Gov. Schwarzenegger: Good afternoon. Afternoon, everybody. Two weeks ago President Bush announced that he intended to deploy National Guard troops to our borders with Mexico. The plan as it was outlined presented numerous logistical problems for us. I shared my concerns with the administration. I also made it clear that I was willing to assist in this effort to make sure that we secure our borders, and I also explained that we are totally in agreement that there is an increase in undocumented immigrants coming across, there's an increase in drug smuggling, there's an increase in human trafficking, and also the increase of risk of terrorists coming across.
Since that time, of course, I have made numerous meetings, we had numerous meetings and made many phone calls, and had meetings also with our National Guard to determine how California could actually participate effectively in this kind of a mission. So today I am signing a Memorandum Of Understanding with the federal government to use the National Guard on a temporary basis to help to secure our borders.
However, the mission that I will assign to our California National Guard will be significantly different from the plan laid out by President Bush. We will assist in a manner that protects our troops and uses our men and women in the most effective and appropriate way possible.
First, instead of rotating the troops every two to three weeks, we wanted to make sure that we rely primarily on a duration force of 1,000, who would be likely to serve for tours between 6 months and 1 year. I have instructed the Guard to rely principally on volunteers, and that we will begin an aggressive recruiting campaign program to send only Guardsmen who choose to participate in this mission. We will not involuntarily call to duty those brave men and women that just came back from Iraq or from other places overseas, and that fought the war on terror.
What is also very important is that a temporary border service must not compromise the Guard's emergency response mission, or its readiness for the Guard's federal wartime role. All direct or indirect costs associated with this mission will be paid in full or reimbursed by the federal government. Now, California's National Guard troops will not play a direct role in law enforcement activities, including apprehension or maintaining custody of detained persons.
And finally, and most importantly, regardless of whether Congress provides the 6,000 additional Border Patrol officers that the President wanted, the California National Guard will end its border mission no later than December 31st of 2008.
Now, the important thing here is that we see great enthusiasm amongst our National Guard; there are over 700 volunteers that have already showed interest in going on this mission, so we will be sure that we will be ready by July 15th to send our Border Patrol to the borders.
So that's, I think, a very important move forward, and now if you have any questions, please feel free to ask.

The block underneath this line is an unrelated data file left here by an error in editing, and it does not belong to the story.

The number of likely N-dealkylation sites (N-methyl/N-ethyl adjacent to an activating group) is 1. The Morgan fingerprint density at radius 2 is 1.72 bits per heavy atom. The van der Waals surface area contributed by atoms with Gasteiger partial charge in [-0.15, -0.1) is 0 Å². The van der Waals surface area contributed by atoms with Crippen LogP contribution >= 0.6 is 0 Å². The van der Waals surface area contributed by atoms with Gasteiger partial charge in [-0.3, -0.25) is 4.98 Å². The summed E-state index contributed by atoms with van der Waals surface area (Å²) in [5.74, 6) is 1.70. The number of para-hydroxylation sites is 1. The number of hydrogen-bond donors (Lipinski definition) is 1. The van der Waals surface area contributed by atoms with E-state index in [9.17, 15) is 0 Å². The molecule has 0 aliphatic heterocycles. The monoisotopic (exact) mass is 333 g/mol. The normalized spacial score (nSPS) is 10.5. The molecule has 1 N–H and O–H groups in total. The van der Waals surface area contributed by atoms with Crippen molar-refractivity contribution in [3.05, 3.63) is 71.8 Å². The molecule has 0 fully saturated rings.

Q. Governor, yesterday during the hearing at the State Senate Committee, several folks from the National Guard testified they hadn't gotten a lot of answers back yet from the federal government about some of the key questions. What's happened in the last 24 hours? And as a follow up, have you spoken to anybody in Washington about any of this?
A. Yes, we have been in contact with Washington, I've been talking with them, and also talked to the leadership of the National Guard. And we have gotten the answers that we needed, and we are prepared to send now the National Guard to the border. As I have outlined this, it was very important that some of the questions have been answered, because we had concerns about who was going to pay for it. We wanted to make sure that the federal government is reimbursing us and paying us for this mission, and that the California taxpayers don't get stuck with that bill. That was extremely important.
The other thing that was important to us was, as I have said from the beginning, it didn't make any sense to me to do the rotating system and to have every two or three weeks troops going in there, which I compared to doing surgery on someone and then switching the doctors out every two or three minutes during the surgery. It's ineffective and it is not the best way to go. We want to make sure that our troops can be effective and really assist the Border Patrol. And so, therefore, to do it with a duration force that will be working there for maybe six months to a year at a time I think is the best way to go.
What was also important is that the mission has an end date, which is, like I said, December 31st of 2008, because with all those military missions, as we all know, they start out and they are always very enthusiastic about that this will only be for one year or only two years. But we have already Border Patrol -- I mean, we already have National Guard down there since the late ‘80s, and we were told then already that it is only for a short period of time, and they are still down there. So this is why we wanted to make clear there is a cut-off date, and that should inspire the federal government not to think that they can hire and maybe take their time for six years, but it has to be done within this two and a half year period.